Justifying baptism

I wrote this blog post on baptism nearly fifteen years ago.

That’s a long time. Reading the post is sort of weird. I don’t really recognize my own voice or fingerprints in that post, at least for the most part. There’s bits in there that still sound like me, but it might as well have been written by anyone.

But let’s not dwell on that more than we have to. I have enough grey in my beard already.

Let’s talk about what I was doing in that post, instead. I’m pretty clearly trying to apologize (in the sense of offer up an argument for) infant baptism, using covenants and continuity as my justifications.

But why am I doing that?

Well, I think there are at least a few things going on here. First, infant baptism is hard to support directly from scripture. The Anabaptist claim is simpler, more direct, and requires less framework-style theology. That’s not to say it’s not as laden with assumptions as infant baptism, but that the theology is simpler.

I think this is one of the reasons (though not the only one) why evangelicals in the Americas are overwhelmingly adult baptists. You don’t come to evangelicalism, let’s be honest here, for its deep doctrinal traditions. It’s the “God said it, I believe it, that settles it” strain of Christianity. Simple is better.

Second, I was raised an infant baptist, and continue to prefer that tradition (though I belong to a church that is, at least nominally, Baptist).

Third, and most importantly, in that post I have ideological commitments that make it necessary for me to justify that preference or belief or doctrine or whatever you like to call it. My rhetorical goal in that post is to offer up a scriptural defence of infant baptism, but that rhetorical goal is driven by prior ideological commitments.

One of those commitments is, roughly, if the church does something it must be justified against the pages of scripture. This is the milieu I was raised in, a usually unspoken tenet. A sort of jacked-up sola scriptura. There were looser and stricter adherence to the tenet (FRC, if I recall correctly, would only sing Psalms, but URC would sing psalms and hymns), but the tenet itself was inviolable. The structure of the service had to be justified from scripture, etc, etc, etc.

It was exhausting.

It was also bullshit.

The problem was the test failed its own test. After all, if the church does something it must be justified is itself something that the church does, and cannot be justified. It’s just tradition rolled up in a carpet and snuck in the side door.

It provides intellectual cover, if you don’t look too hard, for the thus far but no further crowd, who view everything from the past as sacred and everything from the present and the future as an abomination.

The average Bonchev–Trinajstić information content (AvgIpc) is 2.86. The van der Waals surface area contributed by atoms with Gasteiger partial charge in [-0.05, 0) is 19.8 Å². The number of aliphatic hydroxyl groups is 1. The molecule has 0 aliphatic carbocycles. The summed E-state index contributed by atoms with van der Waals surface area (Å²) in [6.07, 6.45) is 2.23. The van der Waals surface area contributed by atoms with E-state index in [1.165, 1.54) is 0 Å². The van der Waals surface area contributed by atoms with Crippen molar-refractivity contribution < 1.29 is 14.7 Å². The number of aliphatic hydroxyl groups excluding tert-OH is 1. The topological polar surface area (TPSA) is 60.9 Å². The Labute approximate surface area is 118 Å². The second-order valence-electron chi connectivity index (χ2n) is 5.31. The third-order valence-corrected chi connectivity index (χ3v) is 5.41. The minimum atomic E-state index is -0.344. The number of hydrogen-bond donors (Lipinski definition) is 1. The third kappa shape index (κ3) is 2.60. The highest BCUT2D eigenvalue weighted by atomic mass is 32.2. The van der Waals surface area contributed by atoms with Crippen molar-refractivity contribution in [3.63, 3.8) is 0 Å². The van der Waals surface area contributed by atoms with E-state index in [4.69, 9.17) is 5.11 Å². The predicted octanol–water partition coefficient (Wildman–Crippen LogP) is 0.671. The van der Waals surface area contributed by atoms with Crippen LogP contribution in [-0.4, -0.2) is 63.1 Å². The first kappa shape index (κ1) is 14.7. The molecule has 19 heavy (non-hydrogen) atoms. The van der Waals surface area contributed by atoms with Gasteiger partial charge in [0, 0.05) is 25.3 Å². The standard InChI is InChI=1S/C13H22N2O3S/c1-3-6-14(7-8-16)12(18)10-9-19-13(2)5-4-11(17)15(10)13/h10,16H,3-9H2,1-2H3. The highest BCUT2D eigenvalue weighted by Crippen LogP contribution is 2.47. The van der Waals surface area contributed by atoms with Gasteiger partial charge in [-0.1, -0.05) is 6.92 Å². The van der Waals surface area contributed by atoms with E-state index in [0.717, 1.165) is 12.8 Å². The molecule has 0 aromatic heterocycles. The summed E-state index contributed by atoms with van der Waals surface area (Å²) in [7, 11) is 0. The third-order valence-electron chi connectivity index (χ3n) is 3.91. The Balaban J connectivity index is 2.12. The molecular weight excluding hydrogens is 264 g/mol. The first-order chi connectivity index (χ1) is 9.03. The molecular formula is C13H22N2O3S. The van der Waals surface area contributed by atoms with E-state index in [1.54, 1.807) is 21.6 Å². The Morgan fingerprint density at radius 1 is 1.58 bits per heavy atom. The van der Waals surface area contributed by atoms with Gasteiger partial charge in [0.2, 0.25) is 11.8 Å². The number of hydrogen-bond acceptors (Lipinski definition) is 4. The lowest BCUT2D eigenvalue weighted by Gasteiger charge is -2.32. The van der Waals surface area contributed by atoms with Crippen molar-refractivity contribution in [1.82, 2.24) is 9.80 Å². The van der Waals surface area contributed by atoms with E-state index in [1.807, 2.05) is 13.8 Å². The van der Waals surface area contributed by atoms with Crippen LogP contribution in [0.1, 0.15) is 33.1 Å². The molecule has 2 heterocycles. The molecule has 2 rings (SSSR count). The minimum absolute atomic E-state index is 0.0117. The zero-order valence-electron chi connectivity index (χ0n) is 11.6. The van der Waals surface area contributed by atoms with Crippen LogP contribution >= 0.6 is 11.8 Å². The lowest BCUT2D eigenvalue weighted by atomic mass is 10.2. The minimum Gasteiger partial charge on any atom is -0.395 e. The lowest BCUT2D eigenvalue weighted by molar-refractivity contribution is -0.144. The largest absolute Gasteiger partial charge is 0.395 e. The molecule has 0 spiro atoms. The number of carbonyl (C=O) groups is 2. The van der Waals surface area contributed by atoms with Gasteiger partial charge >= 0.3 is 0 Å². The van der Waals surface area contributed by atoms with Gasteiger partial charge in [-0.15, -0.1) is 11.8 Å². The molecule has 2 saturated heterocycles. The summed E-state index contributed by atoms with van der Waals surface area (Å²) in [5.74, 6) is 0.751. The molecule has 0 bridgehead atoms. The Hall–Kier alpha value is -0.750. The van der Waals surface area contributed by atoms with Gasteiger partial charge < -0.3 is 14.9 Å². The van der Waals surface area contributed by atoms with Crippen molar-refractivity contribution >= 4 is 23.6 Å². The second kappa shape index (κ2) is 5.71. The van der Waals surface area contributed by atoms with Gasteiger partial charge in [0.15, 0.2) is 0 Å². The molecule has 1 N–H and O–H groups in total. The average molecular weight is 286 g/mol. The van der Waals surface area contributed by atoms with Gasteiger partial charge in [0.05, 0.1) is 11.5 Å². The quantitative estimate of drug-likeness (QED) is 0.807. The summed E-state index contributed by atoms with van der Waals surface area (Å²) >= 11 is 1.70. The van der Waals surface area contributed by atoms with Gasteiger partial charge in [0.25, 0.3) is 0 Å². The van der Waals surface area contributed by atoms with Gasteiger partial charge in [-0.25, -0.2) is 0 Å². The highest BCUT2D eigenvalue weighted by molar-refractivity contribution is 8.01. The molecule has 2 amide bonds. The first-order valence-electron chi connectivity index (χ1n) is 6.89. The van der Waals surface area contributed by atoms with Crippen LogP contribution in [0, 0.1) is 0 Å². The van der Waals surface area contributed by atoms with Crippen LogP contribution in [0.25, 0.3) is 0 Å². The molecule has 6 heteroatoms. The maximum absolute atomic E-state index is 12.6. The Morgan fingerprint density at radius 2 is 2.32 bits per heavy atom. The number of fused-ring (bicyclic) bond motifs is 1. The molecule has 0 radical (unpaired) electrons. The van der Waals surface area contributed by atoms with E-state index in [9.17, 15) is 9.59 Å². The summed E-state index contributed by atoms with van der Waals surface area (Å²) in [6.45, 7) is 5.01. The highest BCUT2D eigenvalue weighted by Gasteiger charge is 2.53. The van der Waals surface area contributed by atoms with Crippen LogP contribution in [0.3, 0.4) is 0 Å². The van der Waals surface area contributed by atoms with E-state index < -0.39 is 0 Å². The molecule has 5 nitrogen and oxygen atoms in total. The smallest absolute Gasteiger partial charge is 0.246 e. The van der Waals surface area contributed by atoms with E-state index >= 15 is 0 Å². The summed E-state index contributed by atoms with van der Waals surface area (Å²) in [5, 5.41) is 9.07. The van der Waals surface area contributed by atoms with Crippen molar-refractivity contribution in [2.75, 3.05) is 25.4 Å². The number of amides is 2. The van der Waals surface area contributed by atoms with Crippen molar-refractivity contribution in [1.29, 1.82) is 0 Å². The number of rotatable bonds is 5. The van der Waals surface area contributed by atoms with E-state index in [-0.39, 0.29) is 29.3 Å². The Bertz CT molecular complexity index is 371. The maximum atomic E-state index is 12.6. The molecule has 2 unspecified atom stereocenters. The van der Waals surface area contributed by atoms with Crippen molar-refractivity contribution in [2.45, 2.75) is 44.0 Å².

Which, I mean, fine. You can keep the same church service from the 1940s or whatever. No one’s trying to make you change it, except maybe your kids. Just be honest about it and stop investing your sense of personal holiness in the way your parents and grandparents did church.

Because at the end of the day, this scriptural justification… you can’t do it. You can’t do it. You just can’t do it.

Infant baptists, adult baptists, whatever baptists can’t do it. There’s, at best, very little Biblical data to support your position. Your position comes from somewhere else. From your upbringing, your preferences, your intellectual orientation, your culture, your tradition, whatever.

Catholics and Anglicans and Orthodox all get this. They lean as much on tradition as they do on the Bible. This is, I think, the more honest approach. The corpus of stuff the church does is as much, and probably more, decided on by the church itself through time as it is directly plucked from the pages of scripture.

My current thinking is this: The church has, historically, decided on infant baptism for various reasons. Those reasons are not all great, because the historical church didn’t have access to the breadth and depth of scholarship we have now. But baptizing infants is a way of connecting with the traditions and practices of the church through time, at least for me. I think adopting the Anabaptist tradition does violence to those traditions, especially when it tacitly assumes that a) we have to justify our practices from the Bible and the Bible only, which, again, fails its own test, and b) that the best reading of the Bible is the most naive one.

The best we can say is you have to do it. The how and where and when? You and your community decide.

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